With nearly 100 different strains of HPV it is not surprising that there are a great variety of HPV symptoms in women. This makes it hard to diagnose, as does the fact that many of the strains don’t show any symptoms at all. The infection is sexually transmitted and it is thought that around 50% of women will contract the virus at one or more times during their life.
Most off the strains of HPV are fought off and cleared up by the immune system without the woman even knowing she had the infection. However, when symptoms are produced the most common of the HPV symptoms in women in genital warts. The warts normally appear inside the vagina, on the vulva, anus and thighs. They often vary in size and shape but are usually pink or flesh coloured. This, the most famous of the HPV symptoms in women can appear as long as years after the infection first affected the body.
The strain of HPV that causes genital warts is one of the low risk strains rather than one of the high-risk strains, which can be responsible for the development of cervical cancer. There are thought to be around 100 strains of HPV with only 13 of them known to be cancerous. The bad thing about the high-risk strains is they rarely produce any HOV symptoms in women so the only way of determining whether or not you have the infection is with a pap test. In addition to pap tests there is also an HPV test available only to women. This involves removing a tissue sample from the cervix to be tested in a lab. This method is extremely effective and can even recognise a particular strain of HPV which can be crucial in providing treatment.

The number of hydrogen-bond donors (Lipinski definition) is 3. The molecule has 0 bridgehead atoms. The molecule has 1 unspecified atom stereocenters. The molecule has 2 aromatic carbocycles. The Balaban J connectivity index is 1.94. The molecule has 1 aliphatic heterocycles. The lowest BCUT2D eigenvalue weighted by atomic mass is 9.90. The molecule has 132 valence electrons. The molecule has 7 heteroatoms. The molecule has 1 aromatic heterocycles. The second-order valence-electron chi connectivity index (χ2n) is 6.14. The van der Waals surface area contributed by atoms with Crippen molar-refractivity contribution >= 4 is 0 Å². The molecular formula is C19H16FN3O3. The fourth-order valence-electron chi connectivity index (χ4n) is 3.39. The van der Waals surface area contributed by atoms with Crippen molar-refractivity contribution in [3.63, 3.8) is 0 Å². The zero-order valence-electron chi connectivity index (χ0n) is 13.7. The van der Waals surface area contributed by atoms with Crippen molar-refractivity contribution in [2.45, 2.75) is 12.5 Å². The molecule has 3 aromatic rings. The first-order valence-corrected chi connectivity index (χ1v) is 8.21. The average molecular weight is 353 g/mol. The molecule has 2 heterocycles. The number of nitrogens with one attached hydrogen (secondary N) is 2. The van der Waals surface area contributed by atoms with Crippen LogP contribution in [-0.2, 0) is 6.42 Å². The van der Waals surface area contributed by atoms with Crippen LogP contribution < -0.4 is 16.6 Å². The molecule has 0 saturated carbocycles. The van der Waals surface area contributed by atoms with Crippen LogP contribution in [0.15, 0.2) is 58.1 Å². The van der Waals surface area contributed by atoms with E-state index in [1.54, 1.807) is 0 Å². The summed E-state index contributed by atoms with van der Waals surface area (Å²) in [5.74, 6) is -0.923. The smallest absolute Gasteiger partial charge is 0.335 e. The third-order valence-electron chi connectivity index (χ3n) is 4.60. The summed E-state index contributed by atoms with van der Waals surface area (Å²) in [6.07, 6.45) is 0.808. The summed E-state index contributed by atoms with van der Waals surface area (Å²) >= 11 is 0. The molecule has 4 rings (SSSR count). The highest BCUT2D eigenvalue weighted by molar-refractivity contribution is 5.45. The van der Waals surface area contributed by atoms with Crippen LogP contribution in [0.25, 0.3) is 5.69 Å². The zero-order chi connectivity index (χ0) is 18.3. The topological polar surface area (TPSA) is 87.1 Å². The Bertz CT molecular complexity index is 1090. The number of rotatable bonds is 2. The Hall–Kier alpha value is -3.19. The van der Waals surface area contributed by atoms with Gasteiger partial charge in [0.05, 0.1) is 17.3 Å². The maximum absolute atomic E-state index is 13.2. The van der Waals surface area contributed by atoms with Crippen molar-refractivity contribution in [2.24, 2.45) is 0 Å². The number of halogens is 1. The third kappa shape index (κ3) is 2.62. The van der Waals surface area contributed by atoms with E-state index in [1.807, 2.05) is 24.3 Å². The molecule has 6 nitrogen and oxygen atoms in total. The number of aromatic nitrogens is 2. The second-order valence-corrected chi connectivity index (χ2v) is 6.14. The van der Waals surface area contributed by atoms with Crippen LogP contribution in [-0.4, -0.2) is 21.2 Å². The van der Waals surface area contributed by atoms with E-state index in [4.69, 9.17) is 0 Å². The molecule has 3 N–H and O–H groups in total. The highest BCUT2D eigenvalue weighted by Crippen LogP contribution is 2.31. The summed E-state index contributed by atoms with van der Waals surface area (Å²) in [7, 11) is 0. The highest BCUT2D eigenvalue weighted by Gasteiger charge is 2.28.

There is a vaccine available, which has been 100% successful in preventing the cancer related strains of the virus. It cannot however, completely immunise against all of the HPV symptoms in women. Side effects of the vaccine are all short term only and include mild symptoms such as pain in the area of the shot, fatigue, headaches and some nausea.
HPV has featured quite heavily in the media lately with much disagreement as to the age of the girl that should receive the vaccine. Medical experts say that in order to be its most effective, girls should be given the shot before they become sexually active. This reduces the risk of them ever contracting the disease and therefore slows the spread. A concerted effort was made recently by health care communities to raise the awareness of the virus and answer any questions people may have about it. The ultimate goal of the campaign was to slow down the spread of the virus through education.
HPC causes about 65% of cases of cervical cancer. It is for this reason that there is a lot of hype and concentration on the prevention of HPV. In actual fact though, only a small number of HPV infections are due to the cancerous strain and actually lead to the development of cancer. However, it is always wise to stay aware of HPV symptoms in women and make an appointment to see the doctor if you think you experiencing any of them,